The importance of homeostasis
Homeostasis is extremely important in maintaining a healthy functioning of the body. Enzymes traveling throughout the body speed up chemical reactions and they’re often known as catalysts. For these catalysts to work at their best, enzymes need to be in an environment which has a constant temperature to enable the body to function correctly and reduce denaturing. A healthy functioning human body would have a body temperature of 37 degrees Celsius, which is the best environment for your enzymes to function properly in. This means that when your temperature drops below 37 degrees your metabolic processes and reactions will become slower as the molecules have less kinetic energy; as well as that when your temperature goes above 37 degrees all enzymes will stop functioning and become denatured. This happens due to the ‘active site’ of the enzyme changing due to the rise in temperature and therefore molecules can no longer bind to the enzymes leading to no reaction taking place.
Blood vessels supplying the capillaries of the skin dilate (vasodilation) which increases the blood flow through the capillaries leading to excessive energy loss. Heat stroke is mainly caused by an uncontrolled rise in body temperature, as well as this strained exercise during warmer weather can cause heat stroke due to the increased blood flow to the skins surface. Dehydration can occur due to excessively sweating, however when dehydrated you will sweat less which will increase your body temperature. This results in your normal mechanisms for controlling heat to break down. An opposite of this would be when you have a lower body temperature, this would lead to an increased rate of respiration stimulated by your muscles contracting quickly (shivering.) Blood vessels which supply capillaries will constrict (vasoconstriction); this reduces blood flow therefore reducing energy loss. This would then result into hypothermia as the body’s core temperature is dropping below 35 degrees. When hypothermia occurs your body is unable to replace body heat as fast as it’s being lost.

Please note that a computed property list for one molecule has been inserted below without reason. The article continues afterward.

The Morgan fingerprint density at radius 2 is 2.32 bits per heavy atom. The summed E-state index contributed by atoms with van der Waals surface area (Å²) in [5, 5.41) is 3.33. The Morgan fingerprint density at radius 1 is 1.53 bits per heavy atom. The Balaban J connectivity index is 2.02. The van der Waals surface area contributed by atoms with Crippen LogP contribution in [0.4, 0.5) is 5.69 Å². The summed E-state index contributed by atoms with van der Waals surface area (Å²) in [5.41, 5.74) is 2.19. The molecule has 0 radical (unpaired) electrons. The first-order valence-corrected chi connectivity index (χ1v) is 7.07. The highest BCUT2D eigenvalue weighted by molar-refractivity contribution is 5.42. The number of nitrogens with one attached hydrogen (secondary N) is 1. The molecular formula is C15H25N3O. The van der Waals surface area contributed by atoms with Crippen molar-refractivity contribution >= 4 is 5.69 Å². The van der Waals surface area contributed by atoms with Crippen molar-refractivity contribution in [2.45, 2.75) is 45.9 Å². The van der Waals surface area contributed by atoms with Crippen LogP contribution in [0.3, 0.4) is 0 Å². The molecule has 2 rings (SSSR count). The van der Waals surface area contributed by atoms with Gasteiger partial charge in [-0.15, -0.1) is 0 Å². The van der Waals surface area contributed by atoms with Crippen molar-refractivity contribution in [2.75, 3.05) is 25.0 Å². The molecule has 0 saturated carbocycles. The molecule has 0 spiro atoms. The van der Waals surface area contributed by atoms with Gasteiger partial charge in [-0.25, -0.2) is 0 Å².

Within your body your hormones are responsible for controlling blood glucose levels (produced in the pancreas.) If your blood glucose levels get high then your pancreas will detect this and a hormone called insulin will be secreted. The insulin then binds to the receptor of the proteins in cell membranes within the liver. This causes more protein channels to open up so that more glucose can enter the cells. As a result, insulin within the liver will boost enzymes to convert glucose to glycogen for storage in the liver cells, however if the blood glucose levels decrease then the pancreas will secrete another hormone called glucagon which will release enzymes so that they’re able to break down glycogen to glucose, so that blood glucose levels are able to return to normal.